Tesla fans and naysayers are arguing on the internet about the Tesla Cybertruck’s build quality, and it doesn’t really matter. At least, not at this point.
In its early days, and to this day to a lesser degree, Tesla has had a reputation for bad build quality.
Its vehicles, especially in the early production days of a new model, would have unequal panel gaps or flimsy interior fittings.
It has undoubtedly improved over the years as Tesla ramped up production, but it is still sort of a running joke in the industry, which is probably leading to the current situation with the Cybertruck.
The Cybertruck is only in pilot production right now, and the internet is already judging its build quality.
A thread on the “Real Tesla” subreddit garnered over 240 comments – mostly trashing the Cybertruck’s finish:
To be fair, some of those gaps look pretty bad. On the other hand, we don’t even know how old this prototype is. It doesn’t have a “release candidate” decal. It could be the very first prototype as far as we know, and that one was a disaster in terms of finish, but it was only a proof of concept.
On the other side of the spectrum, you have Teslarati, a Tesla fan site, calling the Cybertruck’s build quality “impeccable” based on some frames from a drone video flying over the prototype:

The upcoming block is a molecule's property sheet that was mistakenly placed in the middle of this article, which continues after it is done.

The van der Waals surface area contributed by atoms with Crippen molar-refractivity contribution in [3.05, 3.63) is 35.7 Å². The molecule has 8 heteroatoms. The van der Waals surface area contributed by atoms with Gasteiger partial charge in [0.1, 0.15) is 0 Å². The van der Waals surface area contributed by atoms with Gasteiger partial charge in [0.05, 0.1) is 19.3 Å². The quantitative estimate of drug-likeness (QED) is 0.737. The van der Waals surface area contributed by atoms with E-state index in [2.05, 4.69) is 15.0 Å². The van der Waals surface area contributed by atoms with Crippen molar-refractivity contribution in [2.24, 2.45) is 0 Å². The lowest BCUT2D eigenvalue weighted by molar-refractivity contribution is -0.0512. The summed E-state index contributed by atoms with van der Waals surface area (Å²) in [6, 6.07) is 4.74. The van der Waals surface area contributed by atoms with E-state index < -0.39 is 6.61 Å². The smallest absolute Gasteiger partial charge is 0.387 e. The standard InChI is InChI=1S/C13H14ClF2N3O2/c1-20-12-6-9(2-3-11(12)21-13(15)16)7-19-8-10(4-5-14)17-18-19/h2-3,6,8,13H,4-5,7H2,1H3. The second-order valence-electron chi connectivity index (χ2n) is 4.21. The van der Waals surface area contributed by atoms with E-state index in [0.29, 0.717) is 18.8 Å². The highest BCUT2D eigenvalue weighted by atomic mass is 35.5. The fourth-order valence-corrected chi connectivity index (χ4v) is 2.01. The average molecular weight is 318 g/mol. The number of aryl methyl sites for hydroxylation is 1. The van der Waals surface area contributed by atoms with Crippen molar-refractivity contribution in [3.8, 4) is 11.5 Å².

That’s just as ridiculous, if not more. You can’t judge the build quality of a vehicle from the sky. The latest prototypes do look more polished than some units seen in the wild recently, but calling the “build quality “impeccable” based on drone shots is madness.
Earlier this year, CEO Elon Musk told the Cybertruck team that there needs to be a higher focus quality with the electric pickup because its sharp design and stainless steel finish make flaws more visible.
Historically, Tesla has made great improvements in build quality with all the latest models.
Model 3 build quality was atrocious at first, and it took a long time for Tesla to fix it.
Model Y also had issues early in the production, but Tesla was able to get a handle on the problem a lot quicker than with Model 3.
If you get an early unit from a new Tesla vehicle program, you still can expect a higher chance of having issues. It’s just common sense that if you don’t want to deal with that, you should wait a bit.
Cybertruck is a wild card. You would expect the improvements that Tesla has made in recent years to transfer to the new program, but it’s not necessarily the case because of the nature of the electric pickup truck.
Tesla made it clear that the Cybertruck is going to be difficult to manufacture as the company has to invent new production techniques for it – as in things that have not been used to build pickup trucks in the past. As Musk put it last week, Tesla has no one to copy.
There’s a chance Tesla completely nails it, and the Cybertruck comes out consistently flawless early in the program, but I think the safe bet is a slow ramp-up with a lot of issues at first.
In the meantime, it’s better not to get distracted by armchair-build quality experts. We can start judging the build quality when Tesla starts producing Cybertrucks meant for customers.
FTC: We use income earning auto affiliate links. More.